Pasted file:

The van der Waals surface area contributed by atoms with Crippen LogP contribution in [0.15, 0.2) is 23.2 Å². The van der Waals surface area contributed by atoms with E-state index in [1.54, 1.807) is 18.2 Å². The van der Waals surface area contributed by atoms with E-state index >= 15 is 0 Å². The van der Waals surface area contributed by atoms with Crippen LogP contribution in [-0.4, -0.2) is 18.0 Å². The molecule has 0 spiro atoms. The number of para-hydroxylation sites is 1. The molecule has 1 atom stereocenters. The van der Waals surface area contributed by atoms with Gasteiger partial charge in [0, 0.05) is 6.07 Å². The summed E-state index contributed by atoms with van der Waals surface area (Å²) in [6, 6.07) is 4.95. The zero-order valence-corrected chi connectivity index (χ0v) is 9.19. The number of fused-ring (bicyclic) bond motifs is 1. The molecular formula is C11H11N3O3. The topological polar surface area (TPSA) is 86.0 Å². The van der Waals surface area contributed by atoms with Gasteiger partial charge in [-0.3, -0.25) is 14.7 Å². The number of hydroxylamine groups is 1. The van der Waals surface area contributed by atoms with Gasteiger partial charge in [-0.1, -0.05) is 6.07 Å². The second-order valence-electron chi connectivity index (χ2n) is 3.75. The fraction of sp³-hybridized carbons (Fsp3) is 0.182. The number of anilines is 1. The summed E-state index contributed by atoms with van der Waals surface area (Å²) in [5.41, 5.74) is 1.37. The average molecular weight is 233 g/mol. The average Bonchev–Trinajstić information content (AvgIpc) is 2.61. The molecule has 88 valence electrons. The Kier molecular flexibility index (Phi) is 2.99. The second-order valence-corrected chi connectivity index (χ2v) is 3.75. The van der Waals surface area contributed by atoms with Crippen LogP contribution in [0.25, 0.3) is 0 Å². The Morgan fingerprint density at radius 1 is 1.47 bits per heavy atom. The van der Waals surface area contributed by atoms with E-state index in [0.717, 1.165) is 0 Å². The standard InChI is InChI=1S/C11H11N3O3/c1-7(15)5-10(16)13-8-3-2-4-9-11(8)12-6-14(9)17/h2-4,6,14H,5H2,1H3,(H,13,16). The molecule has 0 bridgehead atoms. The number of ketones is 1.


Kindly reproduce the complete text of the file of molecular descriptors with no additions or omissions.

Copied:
The van der Waals surface area contributed by atoms with Crippen LogP contribution in [0.15, 0.2) is 23.2 Å². The van der Waals surface area contributed by atoms with E-state index in [1.54, 1.807) is 18.2 Å². The van der Waals surface area contributed by atoms with E-state index >= 15 is 0 Å². The van der Waals surface area contributed by atoms with Crippen LogP contribution in [-0.4, -0.2) is 18.0 Å². The molecule has 0 spiro atoms. The number of para-hydroxylation sites is 1. The molecule has 1 atom stereocenters. The van der Waals surface area contributed by atoms with Gasteiger partial charge in [0, 0.05) is 6.07 Å². The summed E-state index contributed by atoms with van der Waals surface area (Å²) in [6, 6.07) is 4.95. The zero-order valence-corrected chi connectivity index (χ0v) is 9.19. The number of fused-ring (bicyclic) bond motifs is 1. The molecular formula is C11H11N3O3. The topological polar surface area (TPSA) is 86.0 Å². The van der Waals surface area contributed by atoms with Gasteiger partial charge in [-0.3, -0.25) is 14.7 Å². The number of hydroxylamine groups is 1. The van der Waals surface area contributed by atoms with Gasteiger partial charge in [-0.1, -0.05) is 6.07 Å². The second-order valence-electron chi connectivity index (χ2n) is 3.75. The fraction of sp³-hybridized carbons (Fsp3) is 0.182. The number of anilines is 1. The summed E-state index contributed by atoms with van der Waals surface area (Å²) in [5.41, 5.74) is 1.37. The average molecular weight is 233 g/mol. The average Bonchev–Trinajstić information content (AvgIpc) is 2.61. The molecule has 88 valence electrons. The Kier molecular flexibility index (Phi) is 2.99. The second-order valence-corrected chi connectivity index (χ2v) is 3.75. The van der Waals surface area contributed by atoms with Crippen LogP contribution in [0.25, 0.3) is 0 Å². The Morgan fingerprint density at radius 1 is 1.47 bits per heavy atom. The van der Waals surface area contributed by atoms with E-state index in [0.717, 1.165) is 0 Å². The standard InChI is InChI=1S/C11H11N3O3/c1-7(15)5-10(16)13-8-3-2-4-9-11(8)12-6-14(9)17/h2-4,6,14H,5H2,1H3,(H,13,16). The molecule has 0 bridgehead atoms. The number of ketones is 1.